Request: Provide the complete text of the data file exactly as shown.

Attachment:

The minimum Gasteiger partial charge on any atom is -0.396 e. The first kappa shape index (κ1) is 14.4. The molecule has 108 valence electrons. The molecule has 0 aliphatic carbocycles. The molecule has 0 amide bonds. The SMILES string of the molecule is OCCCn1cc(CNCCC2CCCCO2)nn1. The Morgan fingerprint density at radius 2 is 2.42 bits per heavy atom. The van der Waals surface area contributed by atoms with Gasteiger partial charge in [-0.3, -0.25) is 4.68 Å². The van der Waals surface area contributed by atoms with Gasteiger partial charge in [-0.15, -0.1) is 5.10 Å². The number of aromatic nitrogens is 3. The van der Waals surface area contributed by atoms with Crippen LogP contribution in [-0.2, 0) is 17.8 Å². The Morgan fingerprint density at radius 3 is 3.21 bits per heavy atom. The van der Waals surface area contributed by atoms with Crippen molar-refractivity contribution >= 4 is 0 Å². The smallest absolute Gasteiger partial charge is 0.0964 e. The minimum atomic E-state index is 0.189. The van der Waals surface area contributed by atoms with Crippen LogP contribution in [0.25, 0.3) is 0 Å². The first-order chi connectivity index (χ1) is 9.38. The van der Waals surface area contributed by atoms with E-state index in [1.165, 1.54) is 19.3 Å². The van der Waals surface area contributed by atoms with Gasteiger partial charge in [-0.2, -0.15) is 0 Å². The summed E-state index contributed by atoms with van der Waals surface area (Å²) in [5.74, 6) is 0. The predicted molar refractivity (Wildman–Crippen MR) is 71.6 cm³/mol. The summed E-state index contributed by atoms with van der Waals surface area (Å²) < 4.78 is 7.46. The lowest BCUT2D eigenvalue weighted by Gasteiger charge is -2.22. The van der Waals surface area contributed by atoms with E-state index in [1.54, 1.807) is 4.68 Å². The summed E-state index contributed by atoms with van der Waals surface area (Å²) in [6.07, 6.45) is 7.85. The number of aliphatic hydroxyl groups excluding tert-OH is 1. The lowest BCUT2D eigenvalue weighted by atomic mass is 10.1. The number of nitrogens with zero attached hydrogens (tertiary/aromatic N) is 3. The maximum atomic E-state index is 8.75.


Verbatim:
The minimum Gasteiger partial charge on any atom is -0.396 e. The first kappa shape index (κ1) is 14.4. The molecule has 108 valence electrons. The molecule has 0 aliphatic carbocycles. The molecule has 0 amide bonds. The SMILES string of the molecule is OCCCn1cc(CNCCC2CCCCO2)nn1. The Morgan fingerprint density at radius 2 is 2.42 bits per heavy atom. The van der Waals surface area contributed by atoms with Gasteiger partial charge in [-0.3, -0.25) is 4.68 Å². The van der Waals surface area contributed by atoms with Gasteiger partial charge in [-0.15, -0.1) is 5.10 Å². The number of aromatic nitrogens is 3. The van der Waals surface area contributed by atoms with Crippen LogP contribution in [-0.2, 0) is 17.8 Å². The Morgan fingerprint density at radius 3 is 3.21 bits per heavy atom. The van der Waals surface area contributed by atoms with Crippen molar-refractivity contribution >= 4 is 0 Å². The smallest absolute Gasteiger partial charge is 0.0964 e. The minimum atomic E-state index is 0.189. The van der Waals surface area contributed by atoms with Crippen LogP contribution in [0.25, 0.3) is 0 Å². The first-order chi connectivity index (χ1) is 9.38. The van der Waals surface area contributed by atoms with E-state index in [1.165, 1.54) is 19.3 Å². The van der Waals surface area contributed by atoms with Gasteiger partial charge in [-0.2, -0.15) is 0 Å². The summed E-state index contributed by atoms with van der Waals surface area (Å²) in [5.74, 6) is 0. The predicted molar refractivity (Wildman–Crippen MR) is 71.6 cm³/mol. The summed E-state index contributed by atoms with van der Waals surface area (Å²) < 4.78 is 7.46. The lowest BCUT2D eigenvalue weighted by Gasteiger charge is -2.22. The van der Waals surface area contributed by atoms with E-state index in [1.54, 1.807) is 4.68 Å². The summed E-state index contributed by atoms with van der Waals surface area (Å²) in [6.07, 6.45) is 7.85. The number of aliphatic hydroxyl groups excluding tert-OH is 1. The lowest BCUT2D eigenvalue weighted by atomic mass is 10.1. The number of nitrogens with zero attached hydrogens (tertiary/aromatic N) is 3. The maximum atomic E-state index is 8.75.